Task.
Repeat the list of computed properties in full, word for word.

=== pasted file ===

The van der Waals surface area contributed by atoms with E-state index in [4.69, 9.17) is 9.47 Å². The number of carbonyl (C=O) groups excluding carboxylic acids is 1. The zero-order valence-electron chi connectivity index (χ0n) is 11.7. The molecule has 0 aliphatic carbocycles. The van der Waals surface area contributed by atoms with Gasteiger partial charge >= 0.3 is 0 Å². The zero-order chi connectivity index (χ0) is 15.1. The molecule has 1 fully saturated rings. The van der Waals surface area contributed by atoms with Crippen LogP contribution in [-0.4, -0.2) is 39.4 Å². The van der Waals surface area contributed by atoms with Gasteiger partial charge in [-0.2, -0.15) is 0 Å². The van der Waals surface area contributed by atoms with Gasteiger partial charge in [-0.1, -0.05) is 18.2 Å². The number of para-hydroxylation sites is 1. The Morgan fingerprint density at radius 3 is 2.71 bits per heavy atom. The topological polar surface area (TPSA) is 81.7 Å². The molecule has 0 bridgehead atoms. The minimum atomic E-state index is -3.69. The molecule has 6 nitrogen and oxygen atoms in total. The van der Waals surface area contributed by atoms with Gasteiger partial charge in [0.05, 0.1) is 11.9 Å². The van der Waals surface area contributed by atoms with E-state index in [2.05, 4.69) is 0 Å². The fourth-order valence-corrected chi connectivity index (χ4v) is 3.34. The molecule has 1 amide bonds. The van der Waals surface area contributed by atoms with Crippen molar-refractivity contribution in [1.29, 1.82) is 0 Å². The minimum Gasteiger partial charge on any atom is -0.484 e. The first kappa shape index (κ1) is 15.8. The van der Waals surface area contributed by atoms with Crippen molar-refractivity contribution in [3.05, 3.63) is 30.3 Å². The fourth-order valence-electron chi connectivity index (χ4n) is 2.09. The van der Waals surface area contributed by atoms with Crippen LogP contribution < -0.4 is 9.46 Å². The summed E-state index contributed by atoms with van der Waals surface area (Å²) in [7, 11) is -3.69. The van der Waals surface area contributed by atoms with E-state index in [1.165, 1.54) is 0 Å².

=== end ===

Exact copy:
The van der Waals surface area contributed by atoms with E-state index in [4.69, 9.17) is 9.47 Å². The number of carbonyl (C=O) groups excluding carboxylic acids is 1. The zero-order valence-electron chi connectivity index (χ0n) is 11.7. The molecule has 0 aliphatic carbocycles. The van der Waals surface area contributed by atoms with Gasteiger partial charge >= 0.3 is 0 Å². The zero-order chi connectivity index (χ0) is 15.1. The molecule has 1 fully saturated rings. The van der Waals surface area contributed by atoms with Crippen LogP contribution in [-0.4, -0.2) is 39.4 Å². The van der Waals surface area contributed by atoms with Gasteiger partial charge in [-0.2, -0.15) is 0 Å². The van der Waals surface area contributed by atoms with Gasteiger partial charge in [-0.1, -0.05) is 18.2 Å². The number of para-hydroxylation sites is 1. The Morgan fingerprint density at radius 3 is 2.71 bits per heavy atom. The topological polar surface area (TPSA) is 81.7 Å². The molecule has 0 bridgehead atoms. The minimum atomic E-state index is -3.69. The molecule has 6 nitrogen and oxygen atoms in total. The van der Waals surface area contributed by atoms with Gasteiger partial charge in [0.05, 0.1) is 11.9 Å². The van der Waals surface area contributed by atoms with E-state index in [2.05, 4.69) is 0 Å². The fourth-order valence-corrected chi connectivity index (χ4v) is 3.34. The molecule has 1 amide bonds. The van der Waals surface area contributed by atoms with Crippen molar-refractivity contribution in [1.29, 1.82) is 0 Å². The minimum Gasteiger partial charge on any atom is -0.484 e. The first kappa shape index (κ1) is 15.8. The van der Waals surface area contributed by atoms with Crippen molar-refractivity contribution in [3.05, 3.63) is 30.3 Å². The fourth-order valence-electron chi connectivity index (χ4n) is 2.09. The van der Waals surface area contributed by atoms with Crippen LogP contribution < -0.4 is 9.46 Å². The summed E-state index contributed by atoms with van der Waals surface area (Å²) in [7, 11) is -3.69. The van der Waals surface area contributed by atoms with E-state index in [1.165, 1.54) is 0 Å².